The landmark 1968 United States Supreme Court case Terry v. Ohio remains one of the most commonly cited cases in the area of Fourth Amendment search and seizure law. The Fourth Amendment of the U.S. Constitution prohibits unreasonable searches and seizures.1 The Terry court examined what type of conduct is considered reasonable within this context.
This case holds that it is reasonable for an officer to stop an individual absent probable cause to arrest, as long as he/she can point to "specific articulable facts" that justify the intrusion. An officer's good faith and/or inarticulate hunches simply aren't enough.2
Reasonable belief vs. reasonable suspicion
In order to reach its decision, the Terry court basically distinguished between two standards that are necessarily involved with any stop, detention, and/or arrest: reasonable belief and reasonable suspicion.
In essence, a reasonable belief is probable cause. Probable cause means that a reasonable and cautious officer would believe that criminal activity is or was taking place. This is the level of proof that is required to arrest and even to conduct a prolonged investigation.
A reasonable suspicion is a lesser standard. Only a reasonable suspicion is necessary in order to stop an individual who an officer suspects may be involved in criminal activity.
To put this in practical terms, this means that an officer only needs a reasonable suspicion that a driver is violating the law in order to stop his/her car. It isn't necessary that the officer initially suspects that the driver is, for example, guilty of DUI, but only that the driver has committed a traffic violation or infraction.
If, upon making contact with the driver, the officer reasonably suspects that he/she may be DUI, the officer can take a few moments to decide whether to pursue a DUI investigation. If the officer wishes to detain the suspect more for more than a temporary stop, the officer must have a reasonable belief that the individual is actually driving under the influence.
This means that probable cause is required in order for an officer to conduct a California DUI investigation and a subsequent DUI arrest. If your California DUI defense attorney doesn't believe that there was probable cause to arrest you...or a reasonable suspicion to pull you over in the first place...he or she will ask the court to exclude any evidence from trial that was obtained in violation of the illegal procedure(s). This type of "motion to suppress evidence" is one of the most common ways to fight a California DUI.3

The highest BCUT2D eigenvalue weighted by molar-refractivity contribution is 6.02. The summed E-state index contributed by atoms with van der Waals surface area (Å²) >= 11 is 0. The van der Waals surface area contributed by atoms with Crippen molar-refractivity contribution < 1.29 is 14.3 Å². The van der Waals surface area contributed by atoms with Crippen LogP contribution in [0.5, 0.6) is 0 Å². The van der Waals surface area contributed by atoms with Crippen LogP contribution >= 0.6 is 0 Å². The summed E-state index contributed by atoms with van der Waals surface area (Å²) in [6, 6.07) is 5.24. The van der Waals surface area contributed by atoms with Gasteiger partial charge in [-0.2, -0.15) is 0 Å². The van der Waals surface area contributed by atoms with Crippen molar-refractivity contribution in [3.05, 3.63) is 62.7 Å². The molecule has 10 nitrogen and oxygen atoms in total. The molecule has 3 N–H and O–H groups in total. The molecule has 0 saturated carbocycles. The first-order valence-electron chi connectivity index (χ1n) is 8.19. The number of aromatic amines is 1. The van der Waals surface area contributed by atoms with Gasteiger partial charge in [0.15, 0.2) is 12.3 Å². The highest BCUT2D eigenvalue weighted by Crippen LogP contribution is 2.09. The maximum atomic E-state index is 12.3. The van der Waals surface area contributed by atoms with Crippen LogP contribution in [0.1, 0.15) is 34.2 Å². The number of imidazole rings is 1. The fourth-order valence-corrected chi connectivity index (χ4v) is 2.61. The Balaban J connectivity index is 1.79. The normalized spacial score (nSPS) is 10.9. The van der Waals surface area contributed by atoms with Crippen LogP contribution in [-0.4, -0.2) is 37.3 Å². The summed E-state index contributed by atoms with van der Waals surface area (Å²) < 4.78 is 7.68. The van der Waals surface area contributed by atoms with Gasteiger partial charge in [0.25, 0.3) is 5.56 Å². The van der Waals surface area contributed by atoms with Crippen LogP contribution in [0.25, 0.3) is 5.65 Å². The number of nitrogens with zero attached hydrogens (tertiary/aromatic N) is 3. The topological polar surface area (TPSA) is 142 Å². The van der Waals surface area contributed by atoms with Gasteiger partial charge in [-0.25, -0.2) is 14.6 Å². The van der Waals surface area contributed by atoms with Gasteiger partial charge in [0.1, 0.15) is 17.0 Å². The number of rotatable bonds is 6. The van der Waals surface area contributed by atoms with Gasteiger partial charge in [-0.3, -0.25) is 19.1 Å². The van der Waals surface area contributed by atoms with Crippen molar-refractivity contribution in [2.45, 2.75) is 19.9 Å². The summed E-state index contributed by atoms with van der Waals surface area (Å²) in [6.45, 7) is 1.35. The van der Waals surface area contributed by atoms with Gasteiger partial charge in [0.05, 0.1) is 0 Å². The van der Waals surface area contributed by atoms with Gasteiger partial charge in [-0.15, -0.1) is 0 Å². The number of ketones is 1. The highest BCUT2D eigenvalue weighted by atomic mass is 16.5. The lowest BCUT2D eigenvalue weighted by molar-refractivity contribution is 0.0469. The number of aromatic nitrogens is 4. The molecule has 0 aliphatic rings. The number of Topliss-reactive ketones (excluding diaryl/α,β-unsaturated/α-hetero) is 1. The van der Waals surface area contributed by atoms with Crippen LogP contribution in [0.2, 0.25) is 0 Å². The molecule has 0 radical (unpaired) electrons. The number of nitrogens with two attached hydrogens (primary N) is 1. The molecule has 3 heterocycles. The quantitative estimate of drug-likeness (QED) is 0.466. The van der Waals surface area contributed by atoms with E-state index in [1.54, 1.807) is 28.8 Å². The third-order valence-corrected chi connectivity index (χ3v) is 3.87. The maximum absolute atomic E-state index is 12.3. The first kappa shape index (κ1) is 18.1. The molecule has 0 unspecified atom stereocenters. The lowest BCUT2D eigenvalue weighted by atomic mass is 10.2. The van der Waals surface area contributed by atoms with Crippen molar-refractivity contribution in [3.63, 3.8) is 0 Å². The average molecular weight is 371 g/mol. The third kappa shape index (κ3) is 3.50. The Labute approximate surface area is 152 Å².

Terry v. Ohio applies to all criminal stops, detentions, and investigations, not just California DUIs
It must be noted that Terry v. Ohio isn't specific to California DUI law. It applies to all states and to all criminal investigations. In fact, the actual case specifically deals with whether an officer can stop and detain an individual to conduct a weapon search without probable cause to arrest.
And the answer is yes, so long as the officer can articulate specific facts that warrant such an intrusion. As well-known San Jose CA criminal defense attorney Jim Hammer explains4, "the Terry case applies to criminal law, period. This holding applies to all criminal stops, detentions, and arrests, which is why an individual secure in his home or even driving a car is afforded the same protection as an individual walking down the street."
If you have additional questions or you would like to discuss your case confidentially with one of our California DUI defense attorneys, please don't hesitate to contact us. We have local DUI law offices in Los Angeles, San Diego, Riverside, Orange County, San Bernardino, Ventura, San Jose, the San Francisco Bay area, and several nearby cities.
1United States Constitution, Amendment IV. ("The right of the people to be secure in their persons, houses, papers, and effects, against the unreasonable searches and seizures, shall not be violated, and no Warrants shall issue, but upon probable cause, supported by Oath or affirmation, and particularly describing the place to be searched, and the persons or things to be seized.")
2Terry v. Ohio, (1968) 392 U.S. 1, 21. ("And in justifying the particular intrusion the police officer must be able to point to specific and articulable facts which, taken together with rational inferences from those facts, reasonably warrant that intrusion.")
3A motion to suppress evidence is made via at Penal Code 1538.5 hearing. California Penal Code 1538.5 -- Motion to return property or suppress evidence. ("(a)(1) A defendant may move for the return of property or to suppress as evidence any tangible or intangible thing obtained as a result of a search or seizure on either of the following grounds: (A) The search or seizure without a warrant was unreasonable...")
4San Jose criminal defense attorney Jim Hammer uses his former inside knowledge as a San Francisco District Attorney to defend clients accused of DUI, drug-related crimes, theft, and more serious charges. Mr. Hammer represents clients throughout the Bay Area, including San Francisco, Oakland, Berkeley, Marin County and San Jose. If you would like a confidential consultation with Jim Hammer, we invite you to contact us.